By Sam Oyadongha
IMIRINGI—RESIDENTS of Imiringi, oil and gas-rich community in Ogbia Local Government Area, Bayelsa State, have been separated from Yenagoa, the capital city and other sections of the state, following the inability of the state government to repair the bridge since it buckled during the 2012 flood disaster. The predominantly agrarian community, host to the Anglo-Dutch oil giant, Shell Petroleum Development Company, SPDC, has over 15 functional oil wells and 10 gas wells.
It also hosts Federal Government Girls College, Imiringi, and the ailing Bayelsa-owned gas turbine plant, otherwise known as the Imiringi Gas Turbine, built by the administration of late Chief Melford Okilo during the Second Republic when Bayelsa was part of the old Rivers State.
Sadly, residents of the serene but fast-growing settlement are not happy with what they described as the continued desertion of work on the collapsed bridge linking the community to the rest of the state. The locals built a makeshift wooden channel, popularly known as Monkey Bridge, across the creek to link the community, when the bridge built over four decades ago went bad and the long distance of the narrow SPDC iron bridge from the heart of the community. The SPDC steel structure, community sources told NDV, was built by the company to enable personnel access its many locations in the community.
The hope of the natives was, however, rekindled, when the state government intervened after the devastating flood and awarded contract for the construction of a new bridge across the creek. But work on the project had since stopped with the contractor pulling out of site, following the drop in the state’s allocation from the Federation Account. Also, the temporary wooden structure is gradually decaying, threatened by the rising water level. Disturbed by the development, indigenes of the community have called on the state government to resume work.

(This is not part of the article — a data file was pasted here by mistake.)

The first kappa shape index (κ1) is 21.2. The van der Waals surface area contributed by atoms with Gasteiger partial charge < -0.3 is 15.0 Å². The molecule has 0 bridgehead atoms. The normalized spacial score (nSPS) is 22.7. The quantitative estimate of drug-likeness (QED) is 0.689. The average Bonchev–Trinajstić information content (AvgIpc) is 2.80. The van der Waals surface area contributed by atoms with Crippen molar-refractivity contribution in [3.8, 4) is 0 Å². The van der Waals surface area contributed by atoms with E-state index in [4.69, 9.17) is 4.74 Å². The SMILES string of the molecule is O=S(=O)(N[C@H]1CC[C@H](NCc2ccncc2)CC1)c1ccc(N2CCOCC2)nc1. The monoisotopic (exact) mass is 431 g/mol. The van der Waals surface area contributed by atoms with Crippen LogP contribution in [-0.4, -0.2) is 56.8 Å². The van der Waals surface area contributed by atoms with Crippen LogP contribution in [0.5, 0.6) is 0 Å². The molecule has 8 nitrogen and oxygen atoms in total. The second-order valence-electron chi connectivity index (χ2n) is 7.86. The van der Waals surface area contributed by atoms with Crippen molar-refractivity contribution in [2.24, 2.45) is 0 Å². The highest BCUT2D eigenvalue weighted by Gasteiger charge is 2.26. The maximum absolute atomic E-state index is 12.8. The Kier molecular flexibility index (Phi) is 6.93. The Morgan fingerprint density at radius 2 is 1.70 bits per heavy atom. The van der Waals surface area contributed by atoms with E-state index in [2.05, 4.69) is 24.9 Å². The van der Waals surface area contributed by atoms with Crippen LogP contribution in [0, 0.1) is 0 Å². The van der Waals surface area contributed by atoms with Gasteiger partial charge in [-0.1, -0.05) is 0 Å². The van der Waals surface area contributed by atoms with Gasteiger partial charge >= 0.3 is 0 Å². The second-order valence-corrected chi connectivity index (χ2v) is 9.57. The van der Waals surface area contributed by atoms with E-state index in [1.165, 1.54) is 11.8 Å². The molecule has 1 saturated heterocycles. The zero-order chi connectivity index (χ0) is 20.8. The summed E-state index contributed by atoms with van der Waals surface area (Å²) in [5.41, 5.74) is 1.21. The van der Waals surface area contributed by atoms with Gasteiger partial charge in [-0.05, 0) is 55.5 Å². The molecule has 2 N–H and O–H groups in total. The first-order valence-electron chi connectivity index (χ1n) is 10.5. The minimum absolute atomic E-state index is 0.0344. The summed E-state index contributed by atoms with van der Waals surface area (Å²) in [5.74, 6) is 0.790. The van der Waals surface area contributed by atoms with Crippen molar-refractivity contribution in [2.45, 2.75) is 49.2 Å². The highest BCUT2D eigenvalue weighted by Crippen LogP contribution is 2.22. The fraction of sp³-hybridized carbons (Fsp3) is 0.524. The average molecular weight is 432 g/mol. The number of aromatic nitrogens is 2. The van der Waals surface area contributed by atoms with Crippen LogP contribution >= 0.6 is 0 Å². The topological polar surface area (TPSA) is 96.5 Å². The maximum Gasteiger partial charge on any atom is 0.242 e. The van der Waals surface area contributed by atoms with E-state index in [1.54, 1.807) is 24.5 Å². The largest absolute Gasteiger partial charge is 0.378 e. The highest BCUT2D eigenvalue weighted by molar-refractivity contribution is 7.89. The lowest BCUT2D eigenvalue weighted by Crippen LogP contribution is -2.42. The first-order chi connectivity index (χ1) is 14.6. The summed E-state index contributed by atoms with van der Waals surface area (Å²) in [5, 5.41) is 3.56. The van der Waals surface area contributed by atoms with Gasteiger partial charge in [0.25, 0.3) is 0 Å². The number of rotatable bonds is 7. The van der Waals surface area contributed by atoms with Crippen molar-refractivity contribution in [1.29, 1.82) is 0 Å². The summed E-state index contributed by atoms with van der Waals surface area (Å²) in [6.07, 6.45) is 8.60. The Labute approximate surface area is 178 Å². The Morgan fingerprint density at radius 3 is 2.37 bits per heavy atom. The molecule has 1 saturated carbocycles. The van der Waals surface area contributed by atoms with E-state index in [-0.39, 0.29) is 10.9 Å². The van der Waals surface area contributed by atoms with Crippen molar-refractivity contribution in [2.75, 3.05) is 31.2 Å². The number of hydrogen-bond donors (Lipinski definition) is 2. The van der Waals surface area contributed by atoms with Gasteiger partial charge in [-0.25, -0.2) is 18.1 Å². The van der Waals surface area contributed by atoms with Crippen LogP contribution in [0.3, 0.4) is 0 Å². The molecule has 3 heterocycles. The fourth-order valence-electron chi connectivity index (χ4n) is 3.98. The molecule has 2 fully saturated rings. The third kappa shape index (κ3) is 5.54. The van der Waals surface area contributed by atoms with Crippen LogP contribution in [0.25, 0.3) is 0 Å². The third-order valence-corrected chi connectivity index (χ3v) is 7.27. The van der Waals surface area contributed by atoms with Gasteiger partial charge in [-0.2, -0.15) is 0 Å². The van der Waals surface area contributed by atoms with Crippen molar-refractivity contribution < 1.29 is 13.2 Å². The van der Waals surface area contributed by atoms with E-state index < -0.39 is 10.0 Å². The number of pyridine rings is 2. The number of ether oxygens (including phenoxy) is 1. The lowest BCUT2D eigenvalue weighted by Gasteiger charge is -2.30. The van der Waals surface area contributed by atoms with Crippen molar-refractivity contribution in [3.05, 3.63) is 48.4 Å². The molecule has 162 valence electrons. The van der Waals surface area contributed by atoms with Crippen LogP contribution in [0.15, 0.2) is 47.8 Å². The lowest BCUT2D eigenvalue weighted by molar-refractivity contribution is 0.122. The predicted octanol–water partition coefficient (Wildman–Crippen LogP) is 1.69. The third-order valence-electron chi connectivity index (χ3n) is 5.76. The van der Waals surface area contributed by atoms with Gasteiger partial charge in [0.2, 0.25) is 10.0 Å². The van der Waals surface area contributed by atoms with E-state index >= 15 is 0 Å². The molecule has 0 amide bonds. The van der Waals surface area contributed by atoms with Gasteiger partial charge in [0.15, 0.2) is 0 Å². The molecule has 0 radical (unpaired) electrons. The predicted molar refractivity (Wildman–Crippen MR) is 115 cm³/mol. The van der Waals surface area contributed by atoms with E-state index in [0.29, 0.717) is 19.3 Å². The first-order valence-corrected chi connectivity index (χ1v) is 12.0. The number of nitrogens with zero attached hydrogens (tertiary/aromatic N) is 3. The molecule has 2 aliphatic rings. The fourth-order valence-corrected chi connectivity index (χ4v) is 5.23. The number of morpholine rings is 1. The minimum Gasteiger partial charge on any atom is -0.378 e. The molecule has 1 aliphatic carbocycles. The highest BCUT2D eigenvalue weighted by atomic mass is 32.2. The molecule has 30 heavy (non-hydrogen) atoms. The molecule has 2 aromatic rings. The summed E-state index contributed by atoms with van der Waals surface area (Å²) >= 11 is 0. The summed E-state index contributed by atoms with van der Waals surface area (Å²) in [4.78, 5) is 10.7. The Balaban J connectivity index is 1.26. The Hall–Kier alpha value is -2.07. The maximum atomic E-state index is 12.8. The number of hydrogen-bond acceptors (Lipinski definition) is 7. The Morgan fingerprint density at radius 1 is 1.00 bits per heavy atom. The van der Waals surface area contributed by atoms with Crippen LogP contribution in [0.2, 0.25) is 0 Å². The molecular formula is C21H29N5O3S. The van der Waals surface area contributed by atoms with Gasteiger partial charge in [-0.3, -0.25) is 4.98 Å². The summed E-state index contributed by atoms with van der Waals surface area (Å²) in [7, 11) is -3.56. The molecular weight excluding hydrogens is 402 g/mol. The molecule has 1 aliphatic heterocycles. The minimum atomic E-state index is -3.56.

Shell Bridge serves limited purpose
A resident of the area, who simply identified himself as Gift, said: “We had thought that the second coming of the contractor to site sometime in 2015 would see to the completion of the project. But the unexpected recession came and the project was abandoned over alleged inability of the government to meet up its financial obligation. The only link to the community presently is through a narrow steel bridge built several years ago by SPDC to enable its personnel access its numerous facilities in the area.”
Another indigene, Grace, said: “Our people are mainly farmers and you do not expect us carry our farm produce and start going through the rigours of passing through the Shell bridge, which is far away from community, to access our homes.
Appeal to govt
“We have no choice than to construct this makeshift wooden bridge across the creek. We are not happy, as you can see the new bridge project awarded by the state government has been abandoned in spite of the contribution our community makes to the national and state coffers.”
Also heartbroken by the plight of the community, a youth leader, Collins Enato, who recalled that one Pastor Ranami Afagha mobilised community folks, last year, to rehabilitate the temporary makeshift wooden structure pending when work resumes on the abandoned bridge project, said: ”We are appealing to the state government to hear the cry of our people and mobilise the contractor back to site.”
Renowned environmentalist, Alagoa Morris, also pleaded with the government to revisit the abandoned bridge project, saying, “the Imiringi Unity Bridge is one major project the whole community is looking up to the state government to do for them.
“Even though the state government made some attempts at reconstructing this bridge that was destroyed by the great flood of 2012, the project site seemed abandoned for two years now.”